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A few questions in relation to energy

  1. May 14, 2005 #1
    we were assigned a few to find answers to, the following ones stumped me, hopefully you can help :)

    When two objects of different masses collide and the collision is elastic, it is said that the two objects will always move off at right angles to each other.
    Is this likely to be true? Explain

    Can an object, perhaps in motion, recieve an impulse without having work done on it?
    Conversely, can an object have work done on it without recieving an impulse?


    3) If a satellite in circular orbit around the earth encounters the outer fringes of the atomosphere, it begins to lose energy through friction. Yet the result is that it increases speed, Why is this?

    idea for 3) Is this because it Moves closer to the earth and has a greater force of gravity acting upon it
     
  2. jcsd
  3. May 15, 2005 #2
    1) It is not necessary that the balls always travel prependicularly to each other after collision.In elastic collision both momentum and kinetic energy is conserved and there is no energy loss through heat or sound.Both the cases are possible.


    2)Impulse is basically Force/second. So if the force is applied for a short time in a such a way that no displacement occurs,no work is done by the impulse.Example, drop a ball over a block kept on a smooth surface.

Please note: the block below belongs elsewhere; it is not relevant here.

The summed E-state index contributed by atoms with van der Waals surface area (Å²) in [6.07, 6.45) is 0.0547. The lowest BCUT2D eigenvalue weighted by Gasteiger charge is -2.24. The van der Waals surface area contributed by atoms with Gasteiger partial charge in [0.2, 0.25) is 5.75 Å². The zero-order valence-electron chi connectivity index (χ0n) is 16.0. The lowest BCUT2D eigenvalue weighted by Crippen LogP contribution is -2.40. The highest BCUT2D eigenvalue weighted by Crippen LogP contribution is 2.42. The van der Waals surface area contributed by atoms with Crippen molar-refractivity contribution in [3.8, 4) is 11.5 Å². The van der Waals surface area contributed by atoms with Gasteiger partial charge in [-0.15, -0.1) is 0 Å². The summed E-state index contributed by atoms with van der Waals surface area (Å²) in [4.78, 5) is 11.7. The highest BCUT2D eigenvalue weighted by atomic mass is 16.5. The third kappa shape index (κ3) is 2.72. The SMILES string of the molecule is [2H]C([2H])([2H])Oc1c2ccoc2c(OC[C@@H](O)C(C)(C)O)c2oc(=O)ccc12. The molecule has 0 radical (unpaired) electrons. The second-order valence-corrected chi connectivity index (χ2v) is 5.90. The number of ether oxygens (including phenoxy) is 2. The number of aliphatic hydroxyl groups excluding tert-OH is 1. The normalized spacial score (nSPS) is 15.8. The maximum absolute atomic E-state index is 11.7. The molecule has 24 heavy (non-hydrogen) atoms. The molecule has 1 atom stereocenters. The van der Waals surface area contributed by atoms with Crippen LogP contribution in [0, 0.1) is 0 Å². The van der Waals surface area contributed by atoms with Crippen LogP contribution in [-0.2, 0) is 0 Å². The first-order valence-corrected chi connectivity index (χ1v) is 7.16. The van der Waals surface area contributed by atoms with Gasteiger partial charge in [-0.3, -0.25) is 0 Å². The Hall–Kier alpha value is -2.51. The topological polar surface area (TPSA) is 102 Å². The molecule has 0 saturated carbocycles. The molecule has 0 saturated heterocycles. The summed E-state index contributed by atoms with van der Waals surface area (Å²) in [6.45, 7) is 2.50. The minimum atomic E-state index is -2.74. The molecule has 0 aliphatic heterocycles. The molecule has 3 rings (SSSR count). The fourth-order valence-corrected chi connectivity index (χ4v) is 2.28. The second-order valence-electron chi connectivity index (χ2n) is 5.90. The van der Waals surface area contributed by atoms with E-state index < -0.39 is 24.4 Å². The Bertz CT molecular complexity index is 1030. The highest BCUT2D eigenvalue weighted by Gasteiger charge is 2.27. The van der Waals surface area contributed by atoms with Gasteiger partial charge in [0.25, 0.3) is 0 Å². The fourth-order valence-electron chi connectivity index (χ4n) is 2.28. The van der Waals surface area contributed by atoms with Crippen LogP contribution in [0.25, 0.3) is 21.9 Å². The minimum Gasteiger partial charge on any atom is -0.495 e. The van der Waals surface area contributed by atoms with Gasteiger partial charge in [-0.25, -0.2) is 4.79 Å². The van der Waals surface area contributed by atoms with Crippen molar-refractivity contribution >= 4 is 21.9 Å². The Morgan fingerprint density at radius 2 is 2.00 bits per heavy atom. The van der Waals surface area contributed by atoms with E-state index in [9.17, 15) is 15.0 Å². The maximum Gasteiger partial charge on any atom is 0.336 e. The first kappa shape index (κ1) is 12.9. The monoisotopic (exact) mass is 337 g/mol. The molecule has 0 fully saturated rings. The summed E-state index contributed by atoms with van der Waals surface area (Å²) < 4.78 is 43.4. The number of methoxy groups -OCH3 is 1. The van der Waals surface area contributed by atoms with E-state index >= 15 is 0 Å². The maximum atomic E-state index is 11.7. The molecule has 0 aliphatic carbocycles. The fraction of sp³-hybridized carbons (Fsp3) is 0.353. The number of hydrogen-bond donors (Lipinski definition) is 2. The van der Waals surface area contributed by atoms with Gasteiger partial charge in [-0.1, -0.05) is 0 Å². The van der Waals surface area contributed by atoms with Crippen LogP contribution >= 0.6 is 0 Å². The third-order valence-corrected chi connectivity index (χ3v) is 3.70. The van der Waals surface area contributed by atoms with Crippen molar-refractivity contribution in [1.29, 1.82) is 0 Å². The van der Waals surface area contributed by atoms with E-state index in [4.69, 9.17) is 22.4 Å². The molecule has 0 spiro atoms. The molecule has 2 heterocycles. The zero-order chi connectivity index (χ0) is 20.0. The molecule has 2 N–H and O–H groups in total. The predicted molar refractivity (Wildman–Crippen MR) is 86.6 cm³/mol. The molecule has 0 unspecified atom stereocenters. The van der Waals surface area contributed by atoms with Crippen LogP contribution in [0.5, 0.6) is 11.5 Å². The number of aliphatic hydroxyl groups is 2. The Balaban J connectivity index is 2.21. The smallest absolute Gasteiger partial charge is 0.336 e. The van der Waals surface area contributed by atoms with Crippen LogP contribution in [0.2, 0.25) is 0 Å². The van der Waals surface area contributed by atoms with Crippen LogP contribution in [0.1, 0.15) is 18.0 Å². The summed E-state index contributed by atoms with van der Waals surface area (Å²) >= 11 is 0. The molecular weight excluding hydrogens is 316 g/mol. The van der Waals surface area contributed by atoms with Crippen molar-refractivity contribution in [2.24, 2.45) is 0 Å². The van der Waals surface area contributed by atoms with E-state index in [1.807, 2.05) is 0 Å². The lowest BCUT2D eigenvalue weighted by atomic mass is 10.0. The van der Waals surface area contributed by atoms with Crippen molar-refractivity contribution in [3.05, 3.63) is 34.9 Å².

3) Orbital velocity of a satellite in arbit of radius "r" from the centre of the earth is given by:

    [itex]
    \sqrt{\frac{GM}{r}}
    [/itex]

    As r decreases, its orbital velocity decreases and it loses energy.By losing energy, it does not mean it loses its kinetic energy.Net energy of a satellite in its orbit is given by:

    [itex]
    \frac{-GMm}{r}
    [/itex]

    Therefore as r decreases ,its energy decreases due to the minus sign.As the above energy is the sum of [Kinetic Energy+ Potential Energy] Therefore ,as its orbital velocity increases when it loses some potential Energy.

    Therefore,
    THE SATELLITE GAINS KINETIC ENERGY ON ACCOUNT OF LOSING POTENTIAL ENERGY WHEN IT COMES NEAR TO EARTH.
     
  4. May 15, 2005 #3

    Andrew Mason

    User Avatar
    Science Advisor
    Homework Helper

    Yes. If you play pool, it is very useful because it allows you to play 'shape'. Otherwise you will not be able to predict where the cue ball goes.

    Since [itex]\vec v_1 + \vec v_2 = \vec v_0[/itex] (momentum conserved) and [itex]v_0^2 = v_1^2 + v_2^2[/itex] (energy conserved) the vector diagram of the collision defines a triangle in which v0 is the hypotenuse whose length is related to the sides by the pythagorean formula. This means the angle between v1 and v2 is a right angle).

    If [itex]F_{net}dt = (dp/dt)dt \ne 0[/itex] then dp is nonzero. [edit:] This means that its velocity must change. But, of course, this does not necessarily its speed changes - the change could be in direction only (speed is unchanged). If the direction of the force and momentum are perpendicular to each other, there is a change of momentum but no change in speed - hence no change in energy.

    It increases vertical speed as it loses its tangential speed. This is because as it slows its orbital speed it falls toward the earth and thus loses gravitational potential energy. This loss of potential results in an increase in kinetic energy (ie energy is conserved).

    AM
     
    Last edited: May 15, 2005
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